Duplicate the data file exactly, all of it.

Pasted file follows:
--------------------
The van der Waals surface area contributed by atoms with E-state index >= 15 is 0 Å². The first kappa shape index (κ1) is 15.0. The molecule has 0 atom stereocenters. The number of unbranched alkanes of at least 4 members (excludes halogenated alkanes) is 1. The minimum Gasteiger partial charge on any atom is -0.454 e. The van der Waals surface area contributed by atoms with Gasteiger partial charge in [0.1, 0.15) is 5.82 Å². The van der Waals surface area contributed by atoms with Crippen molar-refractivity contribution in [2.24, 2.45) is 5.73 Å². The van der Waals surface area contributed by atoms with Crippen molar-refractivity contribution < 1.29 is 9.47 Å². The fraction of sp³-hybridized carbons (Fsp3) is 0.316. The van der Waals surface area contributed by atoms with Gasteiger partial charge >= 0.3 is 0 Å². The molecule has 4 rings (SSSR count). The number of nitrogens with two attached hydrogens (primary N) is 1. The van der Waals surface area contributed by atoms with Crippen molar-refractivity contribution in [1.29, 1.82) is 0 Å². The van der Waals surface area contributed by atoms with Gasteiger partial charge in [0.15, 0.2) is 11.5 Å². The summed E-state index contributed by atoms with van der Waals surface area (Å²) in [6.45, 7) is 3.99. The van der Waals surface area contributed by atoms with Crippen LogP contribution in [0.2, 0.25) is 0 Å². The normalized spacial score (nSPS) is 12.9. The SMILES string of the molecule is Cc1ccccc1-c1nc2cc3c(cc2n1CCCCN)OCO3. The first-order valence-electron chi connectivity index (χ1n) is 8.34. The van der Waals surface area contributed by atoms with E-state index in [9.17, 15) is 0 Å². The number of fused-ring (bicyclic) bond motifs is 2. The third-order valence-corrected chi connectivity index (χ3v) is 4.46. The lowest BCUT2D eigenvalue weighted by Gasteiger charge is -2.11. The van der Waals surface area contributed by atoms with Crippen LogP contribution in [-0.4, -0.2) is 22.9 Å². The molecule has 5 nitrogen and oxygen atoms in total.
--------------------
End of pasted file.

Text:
The van der Waals surface area contributed by atoms with E-state index >= 15 is 0 Å². The first kappa shape index (κ1) is 15.0. The molecule has 0 atom stereocenters. The number of unbranched alkanes of at least 4 members (excludes halogenated alkanes) is 1. The minimum Gasteiger partial charge on any atom is -0.454 e. The van der Waals surface area contributed by atoms with Gasteiger partial charge in [0.1, 0.15) is 5.82 Å². The van der Waals surface area contributed by atoms with Crippen molar-refractivity contribution in [2.24, 2.45) is 5.73 Å². The van der Waals surface area contributed by atoms with Crippen molar-refractivity contribution < 1.29 is 9.47 Å². The fraction of sp³-hybridized carbons (Fsp3) is 0.316. The van der Waals surface area contributed by atoms with Gasteiger partial charge >= 0.3 is 0 Å². The molecule has 4 rings (SSSR count). The number of nitrogens with two attached hydrogens (primary N) is 1. The van der Waals surface area contributed by atoms with Crippen molar-refractivity contribution in [1.29, 1.82) is 0 Å². The van der Waals surface area contributed by atoms with Gasteiger partial charge in [0.15, 0.2) is 11.5 Å². The summed E-state index contributed by atoms with van der Waals surface area (Å²) in [6.45, 7) is 3.99. The van der Waals surface area contributed by atoms with Crippen LogP contribution in [0.2, 0.25) is 0 Å². The normalized spacial score (nSPS) is 12.9. The SMILES string of the molecule is Cc1ccccc1-c1nc2cc3c(cc2n1CCCCN)OCO3. The first-order valence-electron chi connectivity index (χ1n) is 8.34. The van der Waals surface area contributed by atoms with E-state index in [9.17, 15) is 0 Å². The number of fused-ring (bicyclic) bond motifs is 2. The third-order valence-corrected chi connectivity index (χ3v) is 4.46. The lowest BCUT2D eigenvalue weighted by Gasteiger charge is -2.11. The van der Waals surface area contributed by atoms with Crippen LogP contribution in [-0.4, -0.2) is 22.9 Å². The molecule has 5 nitrogen and oxygen atoms in total.